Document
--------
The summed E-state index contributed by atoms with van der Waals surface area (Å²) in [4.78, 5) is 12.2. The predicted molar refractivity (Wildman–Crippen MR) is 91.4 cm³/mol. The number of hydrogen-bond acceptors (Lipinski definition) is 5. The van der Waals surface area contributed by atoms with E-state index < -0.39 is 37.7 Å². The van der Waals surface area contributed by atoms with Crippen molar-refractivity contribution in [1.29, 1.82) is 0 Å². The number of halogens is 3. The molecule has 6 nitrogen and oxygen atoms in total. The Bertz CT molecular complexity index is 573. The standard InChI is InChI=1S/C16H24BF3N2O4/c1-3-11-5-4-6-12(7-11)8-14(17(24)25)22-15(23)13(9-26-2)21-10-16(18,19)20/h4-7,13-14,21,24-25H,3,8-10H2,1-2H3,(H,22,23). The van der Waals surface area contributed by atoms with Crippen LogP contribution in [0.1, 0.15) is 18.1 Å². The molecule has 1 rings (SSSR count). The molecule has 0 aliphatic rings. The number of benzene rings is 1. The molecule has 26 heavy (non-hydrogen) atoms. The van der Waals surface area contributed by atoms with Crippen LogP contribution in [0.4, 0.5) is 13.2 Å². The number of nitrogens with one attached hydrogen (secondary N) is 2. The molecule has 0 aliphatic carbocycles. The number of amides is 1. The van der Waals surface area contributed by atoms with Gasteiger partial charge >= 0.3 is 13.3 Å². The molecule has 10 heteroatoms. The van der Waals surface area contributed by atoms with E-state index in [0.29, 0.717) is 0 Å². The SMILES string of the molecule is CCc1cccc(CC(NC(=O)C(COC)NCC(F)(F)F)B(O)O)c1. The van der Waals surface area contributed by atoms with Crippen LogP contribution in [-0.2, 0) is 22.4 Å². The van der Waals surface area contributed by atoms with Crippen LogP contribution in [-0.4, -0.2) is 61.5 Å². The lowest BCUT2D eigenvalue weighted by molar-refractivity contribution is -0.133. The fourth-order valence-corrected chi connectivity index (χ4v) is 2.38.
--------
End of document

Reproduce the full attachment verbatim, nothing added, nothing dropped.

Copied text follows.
The summed E-state index contributed by atoms with van der Waals surface area (Å²) in [4.78, 5) is 12.2. The predicted molar refractivity (Wildman–Crippen MR) is 91.4 cm³/mol. The number of hydrogen-bond acceptors (Lipinski definition) is 5. The van der Waals surface area contributed by atoms with E-state index < -0.39 is 37.7 Å². The van der Waals surface area contributed by atoms with Crippen molar-refractivity contribution in [1.29, 1.82) is 0 Å². The number of halogens is 3. The molecule has 6 nitrogen and oxygen atoms in total. The Bertz CT molecular complexity index is 573. The standard InChI is InChI=1S/C16H24BF3N2O4/c1-3-11-5-4-6-12(7-11)8-14(17(24)25)22-15(23)13(9-26-2)21-10-16(18,19)20/h4-7,13-14,21,24-25H,3,8-10H2,1-2H3,(H,22,23). The van der Waals surface area contributed by atoms with Crippen LogP contribution in [0.1, 0.15) is 18.1 Å². The molecule has 1 rings (SSSR count). The molecule has 0 aliphatic rings. The number of benzene rings is 1. The molecule has 26 heavy (non-hydrogen) atoms. The van der Waals surface area contributed by atoms with Crippen LogP contribution in [0.4, 0.5) is 13.2 Å². The number of nitrogens with one attached hydrogen (secondary N) is 2. The molecule has 0 aliphatic carbocycles. The number of amides is 1. The van der Waals surface area contributed by atoms with Gasteiger partial charge >= 0.3 is 13.3 Å². The molecule has 10 heteroatoms. The van der Waals surface area contributed by atoms with E-state index in [0.29, 0.717) is 0 Å². The SMILES string of the molecule is CCc1cccc(CC(NC(=O)C(COC)NCC(F)(F)F)B(O)O)c1. The van der Waals surface area contributed by atoms with Crippen LogP contribution in [-0.2, 0) is 22.4 Å². The van der Waals surface area contributed by atoms with Crippen LogP contribution in [-0.4, -0.2) is 61.5 Å². The lowest BCUT2D eigenvalue weighted by molar-refractivity contribution is -0.133. The fourth-order valence-corrected chi connectivity index (χ4v) is 2.38.